Not-So-Happy Hour: Why Yoga & Alcohol Just Don’t Mix.
There is a relatively new trend within the yoga community of creating events that combine yoga with something-else-fun-and-enticing.
Stand-up paddle board yoga, climbing & yoga, Glow-in-the-Dark yoga and aerial yoga are all things I’ve come across recently. At a time when yoga is becoming even more accessible to the masses, some of these sound like great news.
When you add yoga to a hike, you’ve appealed to hikers and introduced them to a different way to care for their body, mind and spirit. By combining two healthy activities, it seems like we, and humanity overall, are headed in the right direction.
But there’s also another direction in which this trend is heading: there’s Yoga in the Vines, Happy Hour yoga, yoga and wine tasting.
I believe there’s a vast difference in combining a yoga practice with an already invigorating endeavor, like hiking, and depleting the quality of time spent on your mat with consciousness-altering substances. And that difference cannot be overstated.
The latter feels like a gross representation of the overall aim, if the idea is to encourage practitioners—new and seasoned alike—to make yoga a part of their daily lives.
Alcohol dramatically affects your coherence, awareness and consciousness. Being genuinely interested in union surely means bringing pure coherence, full awareness and clear consciousness to your mat. When we come together as a community in the space of practicing yoga, we have a responsibility to ourselves and each other to create an atmosphere of growth and support. Of union.
It’s not that I’m proposing all yogis become teetotalers. Just like assuming everyone who practices yoga should be vegan, these sweeping generalizations and rules are more limiting than useful, in my opinion. But there’s a dramatic disparity between enjoying a glass of wine with family or friends, and taking the sacred space and energy of yoga and combining it with the escapism and numbing qualities of alcohol.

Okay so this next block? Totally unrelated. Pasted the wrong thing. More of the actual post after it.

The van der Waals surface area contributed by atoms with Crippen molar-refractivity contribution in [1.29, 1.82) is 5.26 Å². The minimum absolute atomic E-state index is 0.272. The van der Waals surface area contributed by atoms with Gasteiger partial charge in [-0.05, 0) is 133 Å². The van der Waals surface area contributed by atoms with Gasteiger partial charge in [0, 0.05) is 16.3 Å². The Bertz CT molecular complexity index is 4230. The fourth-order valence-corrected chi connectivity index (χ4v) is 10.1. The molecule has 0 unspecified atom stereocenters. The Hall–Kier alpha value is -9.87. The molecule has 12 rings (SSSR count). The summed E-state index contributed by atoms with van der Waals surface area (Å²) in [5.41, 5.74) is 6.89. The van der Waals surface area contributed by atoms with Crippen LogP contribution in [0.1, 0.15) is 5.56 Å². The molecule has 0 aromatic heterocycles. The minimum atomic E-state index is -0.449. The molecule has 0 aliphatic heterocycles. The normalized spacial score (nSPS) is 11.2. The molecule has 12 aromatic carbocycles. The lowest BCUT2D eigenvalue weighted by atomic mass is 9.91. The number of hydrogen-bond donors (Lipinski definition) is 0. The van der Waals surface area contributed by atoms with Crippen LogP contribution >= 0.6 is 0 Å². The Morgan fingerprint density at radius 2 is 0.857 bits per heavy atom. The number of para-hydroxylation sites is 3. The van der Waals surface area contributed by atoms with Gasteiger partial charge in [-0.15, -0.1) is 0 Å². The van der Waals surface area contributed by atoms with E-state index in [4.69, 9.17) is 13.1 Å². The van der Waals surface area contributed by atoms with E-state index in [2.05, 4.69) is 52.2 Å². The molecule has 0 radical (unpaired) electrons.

Globally, we seem to be in a particularly alcohol-heavy place in history.
Alcohol has become almost inescapable in our pursuit of having fun, celebrating special occasions and feeling cool and sexy. A substance this ubiquitous in our society was bound to be brought into previously dry situations, but the ease with which I can now find an event that combines practicing yoga with drinking alcohol is at least unsettling, and at most completely mind-boggling in its depth at missing the point.
I can be a bit of a curmudgeon where yoga and discipline are concerned, that’s true. I subscribe to what I feel is a purist approach to the practice, honoring traditions and history, while making the postures and vocabulary as accessible as possible to my students. I don’t play pop music, burn candles or rub essential oils on my students during savasana.
But I can appreciate that for some, music and candles and oils deepen and add to the experience of practicing yoga. I think anyone who is adding to and deepening their practice has the right idea. And who am I to say how anyone should go about that? It’s pretty personal work.
I don’t know exactly where the line gets crossed from “deepening” to “diminishing,” but, to borrow from former Supreme Court Justice Potter Stewart, “I know it when I see it.” And I’m looking straight at it when I see yogis heading for a bottle of booze together, under the guise of community and socializing, as soon as they step off their mat.
People come to yoga for a lot of different reasons. Whatever it is that brings us onto our mats doesn’t really matter. Practitioners who stick around longer than the first few weeks and months are bound to find way more than they thought they were looking for.
Which is one of the great gifts of this practice: come for the exercise, stay for an unexpected sense of integrity and surrender! Unless, of course, you’re distracted by a glass of Chardonnay along the way.
Because then, integrity and surrender get replaced with numbing and avoiding, which is why most of us head for the alcohol anyway, if we get really honest about it. While that’s a story for another time, the point is that yoga is the wrong place and wrong time to invite qualities of resistance into our lives.
As the Bhagavad Gita says, “Those who strive resolutely on the path of yoga see the Self within. The thoughtless, who strive imperfectly, do not.”
Here’s to striving resolutely.
Author: Kelly McCormick
Editor: Nicole Cameron
Image: Ryan McGuire/gratisography
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